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Loading Labview Binary Files in Matlab

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Hi,

I'm recording in real time a lot of data at a fast rate with Labview 2018 using the Write to Binary File Function. I wanted to open those files in Matlab to make some analysis on the results but I can't find a post with a clear example.

Thank you.

RMT

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Well, you simply need to know the details (datatype, byte order, size headers, etc.), but you are not providing any. To get specific help, show us how you are writing to file in LabVIEW, maybe even attach a simple example.

 

What is the datatype? Do you write scalars or arrays? LabVIEW is always big-endian so make sure to read it that way in matlab.


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I've added an example. It's badly written but should give the jest of what I'm doing.

 

In this file, I keep generating a 1D integer vector of 512 in length (normally the length is a lot bigger and I'm getting data faster than I can save it on the hard drive)  in one while loop while my second loop is save it to the hard drive.

Datatype: 1D vector integer

No header

 

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I've added a reply with some example code. Is it clearer?

 

Thank you for your help.

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Is this a LabVIEW or Matlab question?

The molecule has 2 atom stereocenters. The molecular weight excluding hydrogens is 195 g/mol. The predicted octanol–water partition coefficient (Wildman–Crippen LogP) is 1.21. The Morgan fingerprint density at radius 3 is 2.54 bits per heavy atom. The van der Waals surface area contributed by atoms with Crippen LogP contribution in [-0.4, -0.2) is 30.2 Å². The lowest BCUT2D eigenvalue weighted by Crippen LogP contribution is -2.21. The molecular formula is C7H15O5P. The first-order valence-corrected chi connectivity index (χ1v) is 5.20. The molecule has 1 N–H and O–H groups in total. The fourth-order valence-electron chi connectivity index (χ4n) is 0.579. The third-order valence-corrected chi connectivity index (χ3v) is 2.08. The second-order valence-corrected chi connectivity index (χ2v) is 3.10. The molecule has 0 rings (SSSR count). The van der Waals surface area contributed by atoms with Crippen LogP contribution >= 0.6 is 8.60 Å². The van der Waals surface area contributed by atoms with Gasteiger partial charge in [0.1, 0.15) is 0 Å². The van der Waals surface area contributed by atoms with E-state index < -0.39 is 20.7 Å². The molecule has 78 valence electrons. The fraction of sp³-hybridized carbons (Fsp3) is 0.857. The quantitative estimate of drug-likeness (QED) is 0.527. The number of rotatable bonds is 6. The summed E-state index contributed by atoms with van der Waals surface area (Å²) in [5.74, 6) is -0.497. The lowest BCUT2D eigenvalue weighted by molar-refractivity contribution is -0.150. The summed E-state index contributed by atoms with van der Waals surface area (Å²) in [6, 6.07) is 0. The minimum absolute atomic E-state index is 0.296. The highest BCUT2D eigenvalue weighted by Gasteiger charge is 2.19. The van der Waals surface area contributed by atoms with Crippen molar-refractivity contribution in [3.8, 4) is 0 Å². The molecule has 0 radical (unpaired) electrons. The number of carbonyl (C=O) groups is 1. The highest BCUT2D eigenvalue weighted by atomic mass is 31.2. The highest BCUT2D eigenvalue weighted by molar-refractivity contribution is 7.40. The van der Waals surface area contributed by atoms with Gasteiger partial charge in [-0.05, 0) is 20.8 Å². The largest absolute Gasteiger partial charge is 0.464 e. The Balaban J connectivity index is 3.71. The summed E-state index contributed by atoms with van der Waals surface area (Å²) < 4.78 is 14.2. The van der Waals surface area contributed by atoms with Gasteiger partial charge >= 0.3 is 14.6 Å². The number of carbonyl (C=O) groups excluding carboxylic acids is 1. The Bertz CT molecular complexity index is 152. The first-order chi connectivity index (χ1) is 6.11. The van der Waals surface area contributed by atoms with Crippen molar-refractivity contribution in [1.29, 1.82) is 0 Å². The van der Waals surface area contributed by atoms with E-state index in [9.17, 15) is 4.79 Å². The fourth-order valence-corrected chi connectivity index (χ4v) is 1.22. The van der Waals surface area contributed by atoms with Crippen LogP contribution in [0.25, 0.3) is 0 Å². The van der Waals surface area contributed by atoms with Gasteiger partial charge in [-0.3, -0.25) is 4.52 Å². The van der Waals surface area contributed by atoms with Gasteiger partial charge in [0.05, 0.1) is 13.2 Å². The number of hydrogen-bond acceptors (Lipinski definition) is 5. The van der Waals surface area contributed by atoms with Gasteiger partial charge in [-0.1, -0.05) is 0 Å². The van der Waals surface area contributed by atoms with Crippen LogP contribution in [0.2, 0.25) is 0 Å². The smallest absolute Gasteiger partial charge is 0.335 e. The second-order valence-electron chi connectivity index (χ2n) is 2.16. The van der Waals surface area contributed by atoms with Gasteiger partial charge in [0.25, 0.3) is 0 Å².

You are writing to a flat binary structure in the example you have shown. In Matlab you should use fopen, then fread, and the other elementary commands in Matlab.

 

mcduff

 

 

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@altenbach wrote:

 LabVIEW is always big-endian so make sure to read it that way in matlab.


Last I checked, Matlab defaults to Little Endian.  Luckily, you can set the Endianness with the Write Binary File.


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I think I understand how to read the file with Matlab. What I'm missing is how Labview save the files. I understand the median part. What I don't understand is, for each of my saved values in my vector, let's say the first 12, how many bit do I have to read? How many bits in the file correspond to one value?

 

Is it always the same for an integer number in Labview or will it depend on the number itself. Will 12 take as many bits as 1253?

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A sixteen bit number, I16, U16 takes 16 bits, I32, U32, 32 bits, sgl precision 32 bits, double precision 64 bits.

 

Will 12 take as many bits as 1253?

 

The only time these will be different if you were writing ascii characters, each character is 8 bits.

 

mcduff

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Solution
Accepted by topic author RaphaelMT

Thank you for your hel, finally understood and I'll post it here for someone else.

 

-The data was saved as u16 which I discored by adding an indicator and looking at the tag on the indicator.

-After that, here is the Matlab code for opening it:

fid = fopen('savedData.dat','r','b'); %r for reading and b for big endian

mydata = fread(fid, 'ubit16', 'b'); %b for big endian again and ubit16 is the format of the data

fclose(fid)

-Then mydata gave me a double precision vector cointaining the same data I had on Labview.

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